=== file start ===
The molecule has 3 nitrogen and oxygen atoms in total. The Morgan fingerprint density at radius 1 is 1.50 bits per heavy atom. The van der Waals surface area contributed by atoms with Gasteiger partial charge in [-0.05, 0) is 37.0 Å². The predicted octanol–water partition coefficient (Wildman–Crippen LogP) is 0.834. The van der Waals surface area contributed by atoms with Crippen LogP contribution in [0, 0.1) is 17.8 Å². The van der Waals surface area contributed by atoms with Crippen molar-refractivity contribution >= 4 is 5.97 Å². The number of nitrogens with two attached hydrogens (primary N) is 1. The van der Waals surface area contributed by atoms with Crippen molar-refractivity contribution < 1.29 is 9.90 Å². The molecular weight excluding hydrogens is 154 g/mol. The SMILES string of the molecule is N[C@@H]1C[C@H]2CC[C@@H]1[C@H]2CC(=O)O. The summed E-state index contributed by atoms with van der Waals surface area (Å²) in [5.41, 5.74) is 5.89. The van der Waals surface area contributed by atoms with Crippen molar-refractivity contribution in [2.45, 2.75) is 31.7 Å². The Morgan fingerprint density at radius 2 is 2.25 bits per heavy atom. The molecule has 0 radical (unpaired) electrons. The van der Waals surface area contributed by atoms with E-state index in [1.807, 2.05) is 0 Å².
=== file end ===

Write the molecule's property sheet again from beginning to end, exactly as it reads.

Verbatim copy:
The molecule has 3 nitrogen and oxygen atoms in total. The Morgan fingerprint density at radius 1 is 1.50 bits per heavy atom. The van der Waals surface area contributed by atoms with Gasteiger partial charge in [-0.05, 0) is 37.0 Å². The predicted octanol–water partition coefficient (Wildman–Crippen LogP) is 0.834. The van der Waals surface area contributed by atoms with Crippen LogP contribution in [0, 0.1) is 17.8 Å². The van der Waals surface area contributed by atoms with Crippen molar-refractivity contribution >= 4 is 5.97 Å². The number of nitrogens with two attached hydrogens (primary N) is 1. The van der Waals surface area contributed by atoms with Crippen molar-refractivity contribution < 1.29 is 9.90 Å². The molecular weight excluding hydrogens is 154 g/mol. The SMILES string of the molecule is N[C@@H]1C[C@H]2CC[C@@H]1[C@H]2CC(=O)O. The summed E-state index contributed by atoms with van der Waals surface area (Å²) in [5.41, 5.74) is 5.89. The van der Waals surface area contributed by atoms with Crippen molar-refractivity contribution in [2.45, 2.75) is 31.7 Å². The Morgan fingerprint density at radius 2 is 2.25 bits per heavy atom. The molecule has 0 radical (unpaired) electrons. The van der Waals surface area contributed by atoms with E-state index in [1.807, 2.05) is 0 Å².